If you are looking to sell your property in France in 2016, but don’t know how the process works, then you will find the detailed instructions given here very useful. As of now, the property market in France couldn’t be in a healthier state. Property prices are still relatively low compared to the UK, but growing steadily.
Mortgage rates are at their lowest in decades and the weakness of the Euro couple with the strength of the Pound (and USD) means that there are a lot of people from the UK (and the USA) who see this as an opportunity of a lifetime to buy the French property that they always wanted.
When selling a property in France, the first step is to get in touch with an estate agent, who are called as agents immobiliers in France and have the licence to practice. Or, you could get in touch with any of the estate agents in the UK who specialize in selling overseas property.
In France, you will need to have an agreement with your estate agent called as ‘mandat exclusif’ – if it is exclusive, or ‘mandat simple’, if it is non-exclusive. The fees for both exclusive and non-exclusive agreements are the same and amount to around 3 percent of the sale price.
It is an acceptable practice to try to sell the property by yourself. But you are advised to get the help of estate agents who are experienced at selling overseas property, as they make the whole process easier for you and are able to market the property more effectively to rich, high net worth buyers from emerging countries such as China, Russia, India and Brazil, who are very much interested in buying a second home in France.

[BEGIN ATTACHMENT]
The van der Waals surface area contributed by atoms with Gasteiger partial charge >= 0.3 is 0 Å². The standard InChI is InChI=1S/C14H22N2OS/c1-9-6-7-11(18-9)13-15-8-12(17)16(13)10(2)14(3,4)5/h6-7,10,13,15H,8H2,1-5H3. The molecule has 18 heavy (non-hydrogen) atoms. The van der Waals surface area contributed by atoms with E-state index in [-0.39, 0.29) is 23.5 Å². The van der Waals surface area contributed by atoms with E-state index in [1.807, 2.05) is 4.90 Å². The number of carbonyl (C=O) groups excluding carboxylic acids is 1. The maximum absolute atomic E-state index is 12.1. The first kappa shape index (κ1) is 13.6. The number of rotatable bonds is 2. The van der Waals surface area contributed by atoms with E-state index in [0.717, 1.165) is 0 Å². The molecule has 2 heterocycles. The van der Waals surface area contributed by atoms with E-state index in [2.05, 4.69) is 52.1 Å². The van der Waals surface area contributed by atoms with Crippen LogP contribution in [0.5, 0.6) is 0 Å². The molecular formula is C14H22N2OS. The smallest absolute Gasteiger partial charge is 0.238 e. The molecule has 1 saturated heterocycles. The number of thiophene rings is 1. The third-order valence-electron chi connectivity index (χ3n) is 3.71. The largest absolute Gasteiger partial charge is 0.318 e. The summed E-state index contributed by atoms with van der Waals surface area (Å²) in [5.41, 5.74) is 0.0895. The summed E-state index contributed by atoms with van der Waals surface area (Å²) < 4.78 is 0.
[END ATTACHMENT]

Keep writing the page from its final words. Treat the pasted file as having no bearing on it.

Once a buyer for the property is found, both the buyer and seller should visit the notary, who is neutral and acts on behalf of both parties. The notary’s fees are equally divided between the buyer and the seller once an oral agreement to buy the property has been made.
This oral agreement is called the ‘compromis de vente’. A week is given to make sure that all the terms related to the transaction as according to the ‘compromis de vente’ are adhered to by the seller (you). The buyer will be given a cooling off period of 7 days during which they can get the property inspected by a professional and decide whether to carry on with the purchase or not.
If the buyer decides to purchase the property at the end of the 7 day cooling period, they will need to pay a deposit amounting to 10% of the purchase price, which is held either by the sales agent or by the notary.
The seller is required to stick to the terms stated in the ‘compromis de vente’. If he wishes to withdraw from the sale, then the 10 percent deposit has to be returned to the buyer. The seller cannot accept a better offer from another buyer later, if the ‘compromis de vente’ has already been signed and a deposit has been received.
A thorough inspection of the property will need to be done to check for termites, lead and asbestos and a report of the same is required to be submitted by the seller to the notary. The notary then completes the property transaction. All the paperwork related to the transaction will be in French, so you might need the assistance of a translator if you are not fluent in the language.